There is a genius in my back yard. She is 30 feet tall and possibly the smartest creature I have ever known. She loves the winter and the cold, saving her finest attire for the months when my feet freeze and my hands turn blue. Over the 35 years that I have known her, she has sheltered hundreds of finches and mockingbirds and cardinals. Her bark is smooth and her leaves are as sharp as tiny knives, but I sense that she doesn't have a single ounce of meanness in her.
She is a holly tree, and she is the most remarkable and clever creature. Without moving an inch from her roots, she is fertilized year in and year out by the stout and lumbering male holly bush that lives around the far corner of my neighbor's house. Squirells, chipmunks and birds of every color visit her welcome, safe, dense branches after larking in my neighbor's yard. Her thick branches are a safe haven for the bustling life that brushes up against her with their fur and feathers. The air often blows from the east, catching the pollen that will stimulate the berries that appear in the hundreds by November. By December, she is a glory of brillant red dots against emerald green that radiates against the drab and grey landscape.
So, without budging an inch from her solid and safe spot in the right rear section of my back yard, she is now heavy with fruit and potential new life. What good is that, you may wonder, when she is imprisoned by the deep roots that hold her captive? How can this handsome, tall tree cast its offspring out into the world when each berry clings tightly to its mother's arms?
She flies. Wood and leaf, bark and berry transform into a frenzy of wings and beaks. Every year, for the last 35 years, this brillant holly tree becomes a blur of hunger-crazed, male robins. By the hundreds, they descend from all directions in mid February and gorge themselves with her sweet fruit. They then fly, most often to the front of my house and my elephant-barked maple tree. There, they poop red rain upon all things below. My two cars, unless I move them very quickly, loose their green and silver colors, and become a blotch of red, looking as if a crazed paint baller was trying to write hieroglyphics. For the last three weeks, both of my cars have been parked around the corner, safely away from any tree branches. Three times, I thought I was safe and brought them back to my driveway. Three times, I've had to scrub large blotches of red from their roofs and windshields.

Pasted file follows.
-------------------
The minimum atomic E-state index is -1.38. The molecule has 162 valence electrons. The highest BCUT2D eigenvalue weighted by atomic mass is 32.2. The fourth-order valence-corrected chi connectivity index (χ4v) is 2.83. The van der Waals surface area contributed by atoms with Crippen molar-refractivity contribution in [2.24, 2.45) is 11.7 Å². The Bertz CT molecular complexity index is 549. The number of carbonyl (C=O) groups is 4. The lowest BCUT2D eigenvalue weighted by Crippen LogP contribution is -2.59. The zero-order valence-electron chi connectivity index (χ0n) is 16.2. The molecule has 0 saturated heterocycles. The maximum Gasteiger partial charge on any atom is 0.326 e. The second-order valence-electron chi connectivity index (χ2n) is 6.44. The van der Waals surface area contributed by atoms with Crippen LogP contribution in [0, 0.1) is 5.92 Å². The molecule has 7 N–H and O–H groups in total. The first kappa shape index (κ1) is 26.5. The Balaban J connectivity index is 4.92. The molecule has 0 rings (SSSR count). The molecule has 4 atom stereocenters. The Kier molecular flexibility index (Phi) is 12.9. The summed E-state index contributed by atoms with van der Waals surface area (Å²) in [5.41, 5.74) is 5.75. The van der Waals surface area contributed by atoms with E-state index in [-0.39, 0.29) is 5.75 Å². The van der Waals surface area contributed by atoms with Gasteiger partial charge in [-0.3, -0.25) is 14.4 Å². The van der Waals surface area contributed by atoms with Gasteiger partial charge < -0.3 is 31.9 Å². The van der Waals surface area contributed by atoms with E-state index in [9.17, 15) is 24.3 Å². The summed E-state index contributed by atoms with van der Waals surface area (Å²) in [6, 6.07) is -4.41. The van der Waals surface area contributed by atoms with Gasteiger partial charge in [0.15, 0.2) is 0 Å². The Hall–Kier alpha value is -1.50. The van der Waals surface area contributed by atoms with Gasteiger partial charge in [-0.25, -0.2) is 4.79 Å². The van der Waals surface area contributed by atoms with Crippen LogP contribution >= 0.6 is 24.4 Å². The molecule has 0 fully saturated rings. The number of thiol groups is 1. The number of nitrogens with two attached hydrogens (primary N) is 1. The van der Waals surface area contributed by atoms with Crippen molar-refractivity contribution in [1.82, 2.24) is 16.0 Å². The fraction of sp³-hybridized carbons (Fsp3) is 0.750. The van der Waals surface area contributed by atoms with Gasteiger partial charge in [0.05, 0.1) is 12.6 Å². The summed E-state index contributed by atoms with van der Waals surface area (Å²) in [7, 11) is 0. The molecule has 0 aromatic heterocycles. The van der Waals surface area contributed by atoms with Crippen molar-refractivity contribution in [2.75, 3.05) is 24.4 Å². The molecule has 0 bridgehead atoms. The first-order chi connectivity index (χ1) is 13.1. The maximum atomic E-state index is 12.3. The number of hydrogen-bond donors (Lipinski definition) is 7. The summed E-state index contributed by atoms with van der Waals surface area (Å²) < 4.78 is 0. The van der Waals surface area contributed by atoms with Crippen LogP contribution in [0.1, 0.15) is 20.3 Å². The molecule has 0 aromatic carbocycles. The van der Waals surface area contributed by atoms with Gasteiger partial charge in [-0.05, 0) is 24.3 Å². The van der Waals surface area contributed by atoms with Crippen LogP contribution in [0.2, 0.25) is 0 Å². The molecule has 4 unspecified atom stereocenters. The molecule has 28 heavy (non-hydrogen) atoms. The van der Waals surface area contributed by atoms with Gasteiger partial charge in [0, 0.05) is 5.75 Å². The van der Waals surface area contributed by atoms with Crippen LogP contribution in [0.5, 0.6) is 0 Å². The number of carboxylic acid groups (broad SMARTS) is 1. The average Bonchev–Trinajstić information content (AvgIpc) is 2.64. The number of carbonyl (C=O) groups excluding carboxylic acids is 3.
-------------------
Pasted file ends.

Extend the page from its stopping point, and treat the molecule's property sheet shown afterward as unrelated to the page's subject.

And, all of this time, while the robins drop their red rain and I scrub off my car, the rain and snow and wind have been delivering my holly tree's seeds to lawns and front yards and woodlands that the tree can't even see. Without budging an inch, she has figured out how to make more of herself. This arborial female has conquered the air by selflessly offering gifts to those in need. Her mobility stretches out in all directions, even though she never moves. The paradox of her plan is startling in its simplicity.
I have marveled year after year at this genius in my back yard. When my own worries and fears and needs seem to overwhelm me, I think of her and her calm and elegant approach to life. "Listen to the trees in their sleep," she whispered, as he lifted her to the ground. "What nice dreams they must have." (Anne of Green Gables)
Copyright (2012) by James Hugh Comey